Kidney Stone Surgery

Extracorporeal Shockwave Lithotripsy (ESWL): utilizes ultrasound or x-ray to pinpoint stone, then uses shock waves to break up stone.

  • Noninvasive stone treatment option.
    • Completed outpatient.
  • Kidney stones must be visible on x-ray.
  • Stone free success rate with one treatment ~77%.
    • Success rates will vary depending the stone size and density.
      • ~21% of cases will require retreatment.
      • Decreased efficacy in overweight/obese patients- limiting factors of skin to stone distance > 13 cm and location of stone (below pelvic brim) as contraindications.
    • May have pain/discomfort while attempting to pass stone fragments.
  • Contraindicated in those with liver and spleen conditions that would put them at a higher risk for bleeding.
    • Please discuss all medical conditions with your healthcare provider.

Ureteroscopy (URS): a small telescope is inserted in through the urethra, up through the bladder, into the ureter, and into the kidney. The kidney stone is visualized and small basket is used to retrieve it or a laser is used to break up the stone.

  • - Does not require any incisions.
    • Typically completed in an outpatient setting
    • Typically, the treatment choice for failed ESWL.
    • Treatment of choice for patients with complex anatomy or complex stones.
  • Stone must be < 2cm (20mm) in size.
  • Stone free success rate in one treatment ~92%
    • If ureter is found to be too narrow for the telescope to pass through, a stent may need to be placed to dilated your ureter. Therefore, kidney stone treatment would be rescheduled for a later date.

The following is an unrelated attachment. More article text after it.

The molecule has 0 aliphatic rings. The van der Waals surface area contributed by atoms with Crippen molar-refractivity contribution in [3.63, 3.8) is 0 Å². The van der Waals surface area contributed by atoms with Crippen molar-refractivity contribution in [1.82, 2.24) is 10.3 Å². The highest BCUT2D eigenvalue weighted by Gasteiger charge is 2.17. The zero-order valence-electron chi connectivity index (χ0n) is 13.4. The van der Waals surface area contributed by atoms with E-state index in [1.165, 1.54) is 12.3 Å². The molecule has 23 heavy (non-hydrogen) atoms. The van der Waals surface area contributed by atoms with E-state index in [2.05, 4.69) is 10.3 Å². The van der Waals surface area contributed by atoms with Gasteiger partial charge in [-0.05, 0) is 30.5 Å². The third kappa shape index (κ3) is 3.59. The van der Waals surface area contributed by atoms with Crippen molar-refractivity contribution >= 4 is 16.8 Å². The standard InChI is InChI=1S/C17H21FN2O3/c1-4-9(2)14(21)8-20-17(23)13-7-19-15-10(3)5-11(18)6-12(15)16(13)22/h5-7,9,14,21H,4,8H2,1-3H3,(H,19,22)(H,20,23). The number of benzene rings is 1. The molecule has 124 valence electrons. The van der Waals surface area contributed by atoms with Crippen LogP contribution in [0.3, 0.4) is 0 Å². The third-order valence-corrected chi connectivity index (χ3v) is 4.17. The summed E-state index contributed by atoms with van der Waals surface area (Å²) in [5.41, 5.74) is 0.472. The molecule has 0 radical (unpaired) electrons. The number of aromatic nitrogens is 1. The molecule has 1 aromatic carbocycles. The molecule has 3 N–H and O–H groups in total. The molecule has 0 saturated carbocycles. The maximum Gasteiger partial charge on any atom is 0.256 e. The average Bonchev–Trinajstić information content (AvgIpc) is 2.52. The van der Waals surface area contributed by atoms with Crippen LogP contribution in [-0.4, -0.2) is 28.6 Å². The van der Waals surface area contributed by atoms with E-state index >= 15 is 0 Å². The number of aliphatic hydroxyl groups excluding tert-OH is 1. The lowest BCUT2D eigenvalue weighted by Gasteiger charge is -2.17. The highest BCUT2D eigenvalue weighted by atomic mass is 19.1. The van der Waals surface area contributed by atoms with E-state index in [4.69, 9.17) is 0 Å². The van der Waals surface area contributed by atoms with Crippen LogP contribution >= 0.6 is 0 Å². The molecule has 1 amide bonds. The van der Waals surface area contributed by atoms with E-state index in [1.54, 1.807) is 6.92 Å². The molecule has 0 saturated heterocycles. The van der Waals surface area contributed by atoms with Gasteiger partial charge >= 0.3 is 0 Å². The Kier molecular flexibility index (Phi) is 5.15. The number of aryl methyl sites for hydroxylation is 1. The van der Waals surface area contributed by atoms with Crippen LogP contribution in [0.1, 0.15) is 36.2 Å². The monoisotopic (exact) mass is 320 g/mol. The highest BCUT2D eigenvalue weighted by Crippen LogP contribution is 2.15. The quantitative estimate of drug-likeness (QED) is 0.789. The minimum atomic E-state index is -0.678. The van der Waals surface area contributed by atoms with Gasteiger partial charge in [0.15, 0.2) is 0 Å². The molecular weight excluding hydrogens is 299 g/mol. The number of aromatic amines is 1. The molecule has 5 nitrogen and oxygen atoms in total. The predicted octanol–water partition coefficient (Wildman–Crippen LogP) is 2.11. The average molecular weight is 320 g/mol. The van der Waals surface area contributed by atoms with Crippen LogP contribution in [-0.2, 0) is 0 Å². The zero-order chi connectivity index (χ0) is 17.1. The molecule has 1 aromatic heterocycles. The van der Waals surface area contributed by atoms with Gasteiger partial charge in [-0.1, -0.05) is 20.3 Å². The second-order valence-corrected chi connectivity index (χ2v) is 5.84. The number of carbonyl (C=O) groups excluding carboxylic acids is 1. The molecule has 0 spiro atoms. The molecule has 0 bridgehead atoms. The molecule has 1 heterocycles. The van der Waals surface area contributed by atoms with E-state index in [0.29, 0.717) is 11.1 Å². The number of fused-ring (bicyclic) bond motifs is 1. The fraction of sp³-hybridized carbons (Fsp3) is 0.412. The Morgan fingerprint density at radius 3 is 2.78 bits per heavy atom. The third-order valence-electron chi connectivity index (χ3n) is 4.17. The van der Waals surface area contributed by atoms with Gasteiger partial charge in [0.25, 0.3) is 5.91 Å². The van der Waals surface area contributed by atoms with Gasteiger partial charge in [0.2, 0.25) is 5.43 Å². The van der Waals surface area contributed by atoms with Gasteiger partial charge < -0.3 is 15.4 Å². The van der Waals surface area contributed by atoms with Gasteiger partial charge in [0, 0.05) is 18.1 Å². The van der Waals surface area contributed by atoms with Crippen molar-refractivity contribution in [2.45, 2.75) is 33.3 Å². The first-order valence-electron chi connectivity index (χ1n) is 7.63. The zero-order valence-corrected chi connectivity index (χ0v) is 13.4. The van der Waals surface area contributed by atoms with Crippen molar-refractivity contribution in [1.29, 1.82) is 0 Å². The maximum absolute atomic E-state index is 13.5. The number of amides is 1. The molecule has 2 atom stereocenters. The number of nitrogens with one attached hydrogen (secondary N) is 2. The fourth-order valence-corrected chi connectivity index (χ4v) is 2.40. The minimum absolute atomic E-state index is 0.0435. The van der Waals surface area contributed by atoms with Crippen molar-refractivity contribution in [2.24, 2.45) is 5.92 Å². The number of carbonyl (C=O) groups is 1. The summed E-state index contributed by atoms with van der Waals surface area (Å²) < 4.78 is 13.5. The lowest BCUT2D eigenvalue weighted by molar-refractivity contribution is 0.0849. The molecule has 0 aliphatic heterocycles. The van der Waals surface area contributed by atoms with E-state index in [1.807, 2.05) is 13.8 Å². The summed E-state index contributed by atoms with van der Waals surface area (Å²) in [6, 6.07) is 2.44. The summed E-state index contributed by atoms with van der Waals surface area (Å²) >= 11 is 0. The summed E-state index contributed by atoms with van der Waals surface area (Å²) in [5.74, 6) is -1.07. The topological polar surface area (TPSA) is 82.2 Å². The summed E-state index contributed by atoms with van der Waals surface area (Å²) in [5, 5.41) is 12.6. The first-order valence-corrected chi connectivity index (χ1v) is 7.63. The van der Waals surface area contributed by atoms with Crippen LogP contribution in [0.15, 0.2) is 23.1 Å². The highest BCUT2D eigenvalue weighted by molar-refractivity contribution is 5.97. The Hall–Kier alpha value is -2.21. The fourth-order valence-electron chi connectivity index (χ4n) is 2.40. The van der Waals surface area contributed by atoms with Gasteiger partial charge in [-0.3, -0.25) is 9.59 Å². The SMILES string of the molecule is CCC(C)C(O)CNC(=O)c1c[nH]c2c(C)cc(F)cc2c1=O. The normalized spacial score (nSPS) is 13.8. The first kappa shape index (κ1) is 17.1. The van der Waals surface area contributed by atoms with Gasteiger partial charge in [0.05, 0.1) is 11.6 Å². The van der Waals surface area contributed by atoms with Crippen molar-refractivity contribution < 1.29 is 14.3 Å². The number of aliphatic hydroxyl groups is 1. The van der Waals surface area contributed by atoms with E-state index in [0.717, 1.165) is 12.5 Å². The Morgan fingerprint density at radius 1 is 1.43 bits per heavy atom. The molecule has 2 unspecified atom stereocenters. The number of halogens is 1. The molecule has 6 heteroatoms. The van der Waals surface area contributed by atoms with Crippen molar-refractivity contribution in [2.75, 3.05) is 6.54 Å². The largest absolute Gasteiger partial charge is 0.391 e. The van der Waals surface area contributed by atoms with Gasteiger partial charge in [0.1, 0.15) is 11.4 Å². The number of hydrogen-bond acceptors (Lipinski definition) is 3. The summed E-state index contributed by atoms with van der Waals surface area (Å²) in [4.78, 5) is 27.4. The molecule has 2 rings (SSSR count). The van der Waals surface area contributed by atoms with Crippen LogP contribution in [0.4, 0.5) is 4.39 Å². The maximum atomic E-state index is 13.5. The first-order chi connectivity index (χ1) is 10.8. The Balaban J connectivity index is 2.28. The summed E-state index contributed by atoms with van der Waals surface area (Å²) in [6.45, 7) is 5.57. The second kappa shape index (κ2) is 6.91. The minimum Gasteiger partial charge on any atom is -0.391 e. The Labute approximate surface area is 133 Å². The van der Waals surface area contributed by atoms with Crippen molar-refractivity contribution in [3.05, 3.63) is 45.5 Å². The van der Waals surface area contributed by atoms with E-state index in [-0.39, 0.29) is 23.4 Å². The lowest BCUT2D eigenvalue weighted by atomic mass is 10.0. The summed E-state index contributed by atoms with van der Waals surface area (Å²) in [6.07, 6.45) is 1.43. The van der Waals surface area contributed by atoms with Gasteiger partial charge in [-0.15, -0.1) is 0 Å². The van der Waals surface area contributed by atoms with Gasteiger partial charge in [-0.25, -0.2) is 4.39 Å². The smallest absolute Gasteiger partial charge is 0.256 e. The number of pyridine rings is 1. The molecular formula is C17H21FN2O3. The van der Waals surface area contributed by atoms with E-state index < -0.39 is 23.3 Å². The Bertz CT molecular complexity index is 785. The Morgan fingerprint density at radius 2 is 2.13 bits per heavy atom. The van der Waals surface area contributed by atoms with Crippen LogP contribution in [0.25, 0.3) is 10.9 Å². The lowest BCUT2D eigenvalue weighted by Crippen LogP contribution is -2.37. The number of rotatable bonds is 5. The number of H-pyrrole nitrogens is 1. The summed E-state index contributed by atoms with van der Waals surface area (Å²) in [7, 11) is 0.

• A stent is a small tube that is placed in your ureter, it goes from the kidney to the bladder, to allow the kidney to drain.
        • A stent may cause urinary urgency, frequency, pain with urination, and visible blood in the urine.
          • If you experience these symptoms, please speak with your surgeon about medication options to help control your symptoms, as prescription pain medication will not help with this.
  • After the stone is treated, your surgeon may elect to place a stent for 5-7days to allow your ureter to heal.
    • This stent would then be removed in the office.

**This is an informational handout only; your healthcare provider will discuss what kidney stone treatment options may be appropriate for you**

Please do not hesitate to contact our office with questions or concerns.

References: Preminger, G.M. (2020). Management of Ureteral Calculi. In S. Goldfarb & M. P. O’Leary (Eds.), UpToDate. Retrieved March 24, 2020.

Preminger, G.M. (2020). Options in the Management of Kidney and Ureteral Stones in Adults. In . In S. Goldfarb & M. P. O’Leary (Eds.), UpToDate. Retrieved March 24, 2020. adults?search=ureteroscopy&source=search_result&selectedTitle=1~20&usage_type=default&display_rank=1